Scuttlebutt's Testimony: What Scuttlebutt Saw
Before the cross-examination evens begins, you point out that Scuttlebutt should also be considered a suspect, since she doesn't have an alibi. However, she was in an "undercover reporter class" at the night of the murder. Blackquill says you have no right to cross-examine after the "little spectacle". Just when Scuttlebutt was about to leave the courtroom, Apollo asks if Myriam took a picture of the body. She didn't, which is strange of course, since she's always "eyeing a scoop". Myriam insists that she was led to the body, and shows a picture of Juniper in her stage costume! Her face is not visible in the photo though, and the person in the costume was perhaps not Juniper at all. Blackquill says this is irrelevant, and somebody tried to lead the witness to the body. Juniper wanted to stop the mock trial, and therefore is the one who led her to the body. Now that the facts have changed, you can cross-examine the witness.
Cross-Examination: What Scuttlebutt Saw
Present the Stage Costume on the fifth statement. The costume has constellations all over it, but there is not a single one on the photo. This means the person was wearing the costume inside out. The costume designer would never wear her own costume inside out! But as it turns out, the paint is actually fluorescent, which means it only glows in the dark. The paint had to dry, so Juniper put the costume on the mannequin inside out. This would mean that she could have worn the costume inside out! The glowing costume photo is added to the court record.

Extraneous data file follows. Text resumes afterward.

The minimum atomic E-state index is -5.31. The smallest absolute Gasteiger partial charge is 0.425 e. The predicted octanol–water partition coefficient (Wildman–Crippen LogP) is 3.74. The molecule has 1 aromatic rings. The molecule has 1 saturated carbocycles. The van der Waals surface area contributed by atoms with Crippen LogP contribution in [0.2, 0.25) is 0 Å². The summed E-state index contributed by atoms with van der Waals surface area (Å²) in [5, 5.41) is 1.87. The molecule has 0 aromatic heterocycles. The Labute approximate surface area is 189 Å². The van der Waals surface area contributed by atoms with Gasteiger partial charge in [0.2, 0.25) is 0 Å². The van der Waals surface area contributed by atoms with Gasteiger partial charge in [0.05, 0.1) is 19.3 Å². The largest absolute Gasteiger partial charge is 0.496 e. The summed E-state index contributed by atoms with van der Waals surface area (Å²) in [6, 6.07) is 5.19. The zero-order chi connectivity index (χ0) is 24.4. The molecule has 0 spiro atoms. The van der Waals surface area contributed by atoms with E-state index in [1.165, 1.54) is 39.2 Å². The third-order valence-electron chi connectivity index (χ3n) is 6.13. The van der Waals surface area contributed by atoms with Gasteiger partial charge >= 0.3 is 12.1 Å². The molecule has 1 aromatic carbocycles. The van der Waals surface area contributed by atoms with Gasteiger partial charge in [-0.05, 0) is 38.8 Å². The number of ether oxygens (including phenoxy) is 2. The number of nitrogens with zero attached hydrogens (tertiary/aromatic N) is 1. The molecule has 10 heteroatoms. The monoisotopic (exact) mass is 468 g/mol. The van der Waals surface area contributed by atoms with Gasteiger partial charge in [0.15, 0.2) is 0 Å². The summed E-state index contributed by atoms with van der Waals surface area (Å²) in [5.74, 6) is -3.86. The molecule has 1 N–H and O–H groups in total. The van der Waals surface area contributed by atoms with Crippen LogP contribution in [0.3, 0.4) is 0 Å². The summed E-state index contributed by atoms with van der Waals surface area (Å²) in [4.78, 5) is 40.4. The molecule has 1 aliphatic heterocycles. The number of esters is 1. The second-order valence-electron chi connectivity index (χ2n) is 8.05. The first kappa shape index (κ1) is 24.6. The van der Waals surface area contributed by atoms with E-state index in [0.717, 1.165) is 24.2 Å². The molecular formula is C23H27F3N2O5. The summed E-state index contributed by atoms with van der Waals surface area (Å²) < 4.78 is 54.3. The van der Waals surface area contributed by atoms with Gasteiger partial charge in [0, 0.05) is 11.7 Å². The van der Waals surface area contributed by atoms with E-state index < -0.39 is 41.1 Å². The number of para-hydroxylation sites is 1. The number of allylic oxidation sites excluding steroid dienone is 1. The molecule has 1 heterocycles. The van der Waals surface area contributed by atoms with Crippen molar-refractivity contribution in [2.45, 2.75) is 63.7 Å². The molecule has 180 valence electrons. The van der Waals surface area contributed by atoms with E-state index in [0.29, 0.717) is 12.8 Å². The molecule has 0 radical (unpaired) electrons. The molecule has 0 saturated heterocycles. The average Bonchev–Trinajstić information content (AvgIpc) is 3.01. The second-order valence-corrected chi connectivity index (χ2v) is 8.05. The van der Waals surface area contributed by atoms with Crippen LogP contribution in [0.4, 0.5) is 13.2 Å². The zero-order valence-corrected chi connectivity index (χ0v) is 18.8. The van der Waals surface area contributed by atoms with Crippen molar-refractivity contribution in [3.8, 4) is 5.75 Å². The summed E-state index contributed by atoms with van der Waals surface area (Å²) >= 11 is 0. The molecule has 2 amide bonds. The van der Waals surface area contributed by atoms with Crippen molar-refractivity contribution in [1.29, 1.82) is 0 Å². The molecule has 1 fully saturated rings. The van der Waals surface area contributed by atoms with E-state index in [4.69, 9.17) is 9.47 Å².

When you look closer at the picture, you can see a handprint with two thumbs around the chest area. Blackquill says this was just a mistake from Juniper, but you have evidence to support your claim. Present the Themis Herald Extra. It shows a picture of Robin Newman with the fluorescent paint on his hands. Why would Robin put on Juniper's costume?! And more importantly, that would mean Robin is the culprit. Robin is asked to testify about the paint on his hands.
Newman's Testimony: Why I Touched the Costume
Robin claims he touched it accidentally, but there seems to be a discord in his voice. He is probably hiding something. You ask for a short therapy session.
Mood Matrix: Robin Newman
Pinpoint happiness on the third statement. He suddenly felt very happy when seeing the costume, which is a little weird for someone who claims to be so manly. There is something that contradicts Robin's statement. Present the Glowing Costume Photo. The prints on the costume are clearly from someone's thumb, which wouldn't be the case if he really caught the mannequin. This proves that Robin put on the costume and adjusted the scarf. He now admits to having put on the clothes, but there is still a lot of noise.